With summer approaching and fall right on its heels, everybody who has anything to do with kids is BUSY and trying to accomplish A LOT.
“This time of year” is really any time of year when sessions or programs are starting or ending. And at those times, parents’ two top pet peeves seem to revolve around communication with kid’s programs staff.
We know staff is finalizing schedules, prepping supplies, and fine-tuning agendas. And we understand how frustrating things can be for those in the customer service role. But our goal is to help you grow your organization and that means passing on a friendly reminder about communication with parents. 
#1. PARENT PEEVE: A staffer who is rushed or rude.
Parents complain that staffers rush their inquiries and phone calls to the point of being rude, especially this time of year when programs are busy hiring staff, managing registrations, and finalizing programs.
PROGRAM SOLUTION: Prioritize relationships.
What’s more important in your office than developing relationships with parent customers? Train your staff members to treat parents as graciously in May and June as they would in October. Inquiring parents must sense your eagerness for their questions and calls and NEVER feel like an imposition. According to Camp Consultant Services, electronic telephone answering or routing systems can be effective ONLY if:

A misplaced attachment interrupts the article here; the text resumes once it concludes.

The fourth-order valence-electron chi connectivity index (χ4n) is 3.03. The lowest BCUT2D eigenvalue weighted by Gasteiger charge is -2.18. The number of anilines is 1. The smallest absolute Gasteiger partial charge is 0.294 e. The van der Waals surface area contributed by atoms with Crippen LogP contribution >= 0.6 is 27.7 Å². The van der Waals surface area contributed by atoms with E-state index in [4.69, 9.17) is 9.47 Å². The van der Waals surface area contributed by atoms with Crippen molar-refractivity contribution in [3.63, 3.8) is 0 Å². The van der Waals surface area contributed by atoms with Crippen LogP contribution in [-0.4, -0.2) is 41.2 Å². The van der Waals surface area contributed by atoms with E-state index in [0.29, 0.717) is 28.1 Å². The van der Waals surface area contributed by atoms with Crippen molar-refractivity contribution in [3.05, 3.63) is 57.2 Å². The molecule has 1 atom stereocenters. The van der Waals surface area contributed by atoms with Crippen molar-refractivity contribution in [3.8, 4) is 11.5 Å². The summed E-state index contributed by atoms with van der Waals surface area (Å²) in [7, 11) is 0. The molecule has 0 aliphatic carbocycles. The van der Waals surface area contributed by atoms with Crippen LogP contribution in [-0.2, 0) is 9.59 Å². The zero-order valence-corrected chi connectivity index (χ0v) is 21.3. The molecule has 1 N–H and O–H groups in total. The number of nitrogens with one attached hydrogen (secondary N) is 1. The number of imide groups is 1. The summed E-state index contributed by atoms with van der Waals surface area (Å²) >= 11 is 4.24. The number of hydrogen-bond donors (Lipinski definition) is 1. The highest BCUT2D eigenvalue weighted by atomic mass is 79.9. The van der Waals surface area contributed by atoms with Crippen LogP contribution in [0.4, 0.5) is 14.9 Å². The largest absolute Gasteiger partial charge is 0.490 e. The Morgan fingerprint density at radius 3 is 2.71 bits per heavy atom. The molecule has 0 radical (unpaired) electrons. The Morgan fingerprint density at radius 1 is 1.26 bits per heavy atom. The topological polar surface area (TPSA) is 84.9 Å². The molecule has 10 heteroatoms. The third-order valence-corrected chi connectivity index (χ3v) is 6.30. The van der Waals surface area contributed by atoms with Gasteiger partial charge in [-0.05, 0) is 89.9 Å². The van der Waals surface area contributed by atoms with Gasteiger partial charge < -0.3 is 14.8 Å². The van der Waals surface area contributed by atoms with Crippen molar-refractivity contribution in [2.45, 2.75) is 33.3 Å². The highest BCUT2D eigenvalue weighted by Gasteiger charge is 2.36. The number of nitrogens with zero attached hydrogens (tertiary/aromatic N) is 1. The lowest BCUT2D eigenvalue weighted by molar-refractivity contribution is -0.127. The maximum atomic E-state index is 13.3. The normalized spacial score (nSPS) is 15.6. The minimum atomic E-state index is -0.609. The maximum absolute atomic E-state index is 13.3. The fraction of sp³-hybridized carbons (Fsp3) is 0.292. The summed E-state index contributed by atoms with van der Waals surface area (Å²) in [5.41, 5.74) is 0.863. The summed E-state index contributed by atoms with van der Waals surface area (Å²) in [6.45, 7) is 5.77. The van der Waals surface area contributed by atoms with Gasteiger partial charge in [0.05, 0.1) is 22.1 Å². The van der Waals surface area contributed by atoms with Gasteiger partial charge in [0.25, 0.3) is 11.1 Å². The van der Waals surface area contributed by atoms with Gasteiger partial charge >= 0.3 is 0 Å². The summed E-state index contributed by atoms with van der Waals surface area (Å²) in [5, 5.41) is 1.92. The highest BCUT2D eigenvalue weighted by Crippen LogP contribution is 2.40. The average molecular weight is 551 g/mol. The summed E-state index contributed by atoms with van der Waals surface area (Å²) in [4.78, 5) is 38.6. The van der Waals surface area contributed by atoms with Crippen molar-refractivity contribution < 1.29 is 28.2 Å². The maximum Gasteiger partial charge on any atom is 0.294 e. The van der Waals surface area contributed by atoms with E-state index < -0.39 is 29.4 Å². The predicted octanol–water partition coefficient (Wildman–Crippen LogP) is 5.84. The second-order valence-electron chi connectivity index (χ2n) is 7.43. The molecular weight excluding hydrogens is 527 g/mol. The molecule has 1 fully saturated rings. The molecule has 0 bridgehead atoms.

- the messaging is updated regularly
- calls are returned immediately
- the system is user-friendly and without flaw 100% of the time
BOTTOM LINE: Customer inquiries must always receive an immediate and polite response. (Even if the customer is wrong or rude.)
#2. PARENT PEEVE: Careless mistakes in written communications.
Why does it matter? Mistakes on websites, social media, emails, or other written communications suggest that your organization is careless and not attentive to details. Not the message you want for those entrusting their kids to you, right?
PROGRAM SOLUTION: Establish an editorial process.
- Use spellcheck, but don’t stop there …
- Confirm grammar, punctuation, and correct word usage. If you’re unsure about what you’ve written, edit the copy to say the same thing in a different way.
- Read copy aloud.
- Find an objective proofreader (someone not working on the project—preferably someone with editorial skills).
- Check out our helpful resource for writing and editing.
BOTTOM LINE: Refuse to let carelessness or busyness diminish the reputation of your organization.
We’ll take a look at the flipside of this coin soon, addressing these challenges from your point of view. Stay tuned!